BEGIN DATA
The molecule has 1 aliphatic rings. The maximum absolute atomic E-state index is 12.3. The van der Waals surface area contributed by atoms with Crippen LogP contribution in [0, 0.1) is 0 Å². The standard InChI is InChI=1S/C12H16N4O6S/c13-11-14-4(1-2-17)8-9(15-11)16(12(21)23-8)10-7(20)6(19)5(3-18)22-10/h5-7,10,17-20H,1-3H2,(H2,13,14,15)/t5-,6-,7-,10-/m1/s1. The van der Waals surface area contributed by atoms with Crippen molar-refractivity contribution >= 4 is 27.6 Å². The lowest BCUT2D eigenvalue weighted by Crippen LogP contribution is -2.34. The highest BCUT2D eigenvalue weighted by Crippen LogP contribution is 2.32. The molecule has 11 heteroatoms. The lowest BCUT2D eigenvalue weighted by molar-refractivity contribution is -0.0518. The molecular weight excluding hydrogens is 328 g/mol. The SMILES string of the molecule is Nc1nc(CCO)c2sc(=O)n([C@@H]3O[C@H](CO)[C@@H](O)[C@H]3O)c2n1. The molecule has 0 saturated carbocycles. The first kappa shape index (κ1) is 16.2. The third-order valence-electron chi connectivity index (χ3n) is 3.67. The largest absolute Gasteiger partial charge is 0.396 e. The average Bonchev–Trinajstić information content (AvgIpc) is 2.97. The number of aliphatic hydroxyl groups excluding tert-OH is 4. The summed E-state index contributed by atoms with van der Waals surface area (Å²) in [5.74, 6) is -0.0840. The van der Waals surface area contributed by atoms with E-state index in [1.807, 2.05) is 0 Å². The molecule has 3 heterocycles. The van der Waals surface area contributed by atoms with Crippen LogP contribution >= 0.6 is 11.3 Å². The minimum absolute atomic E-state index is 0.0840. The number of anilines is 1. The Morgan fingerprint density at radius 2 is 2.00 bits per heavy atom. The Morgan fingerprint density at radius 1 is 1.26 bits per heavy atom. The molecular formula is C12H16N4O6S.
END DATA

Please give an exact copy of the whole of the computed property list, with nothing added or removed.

The molecule has 1 aliphatic rings. The maximum absolute atomic E-state index is 12.3. The van der Waals surface area contributed by atoms with Crippen LogP contribution in [0, 0.1) is 0 Å². The standard InChI is InChI=1S/C12H16N4O6S/c13-11-14-4(1-2-17)8-9(15-11)16(12(21)23-8)10-7(20)6(19)5(3-18)22-10/h5-7,10,17-20H,1-3H2,(H2,13,14,15)/t5-,6-,7-,10-/m1/s1. The van der Waals surface area contributed by atoms with Crippen molar-refractivity contribution >= 4 is 27.6 Å². The lowest BCUT2D eigenvalue weighted by Crippen LogP contribution is -2.34. The highest BCUT2D eigenvalue weighted by Crippen LogP contribution is 2.32. The molecule has 11 heteroatoms. The lowest BCUT2D eigenvalue weighted by molar-refractivity contribution is -0.0518. The molecular weight excluding hydrogens is 328 g/mol. The SMILES string of the molecule is Nc1nc(CCO)c2sc(=O)n([C@@H]3O[C@H](CO)[C@@H](O)[C@H]3O)c2n1. The molecule has 0 saturated carbocycles. The first kappa shape index (κ1) is 16.2. The third-order valence-electron chi connectivity index (χ3n) is 3.67. The largest absolute Gasteiger partial charge is 0.396 e. The average Bonchev–Trinajstić information content (AvgIpc) is 2.97. The number of aliphatic hydroxyl groups excluding tert-OH is 4. The summed E-state index contributed by atoms with van der Waals surface area (Å²) in [5.74, 6) is -0.0840. The van der Waals surface area contributed by atoms with E-state index in [1.807, 2.05) is 0 Å². The molecule has 3 heterocycles. The van der Waals surface area contributed by atoms with Crippen LogP contribution >= 0.6 is 11.3 Å². The minimum absolute atomic E-state index is 0.0840. The number of anilines is 1. The Morgan fingerprint density at radius 2 is 2.00 bits per heavy atom. The Morgan fingerprint density at radius 1 is 1.26 bits per heavy atom. The molecular formula is C12H16N4O6S.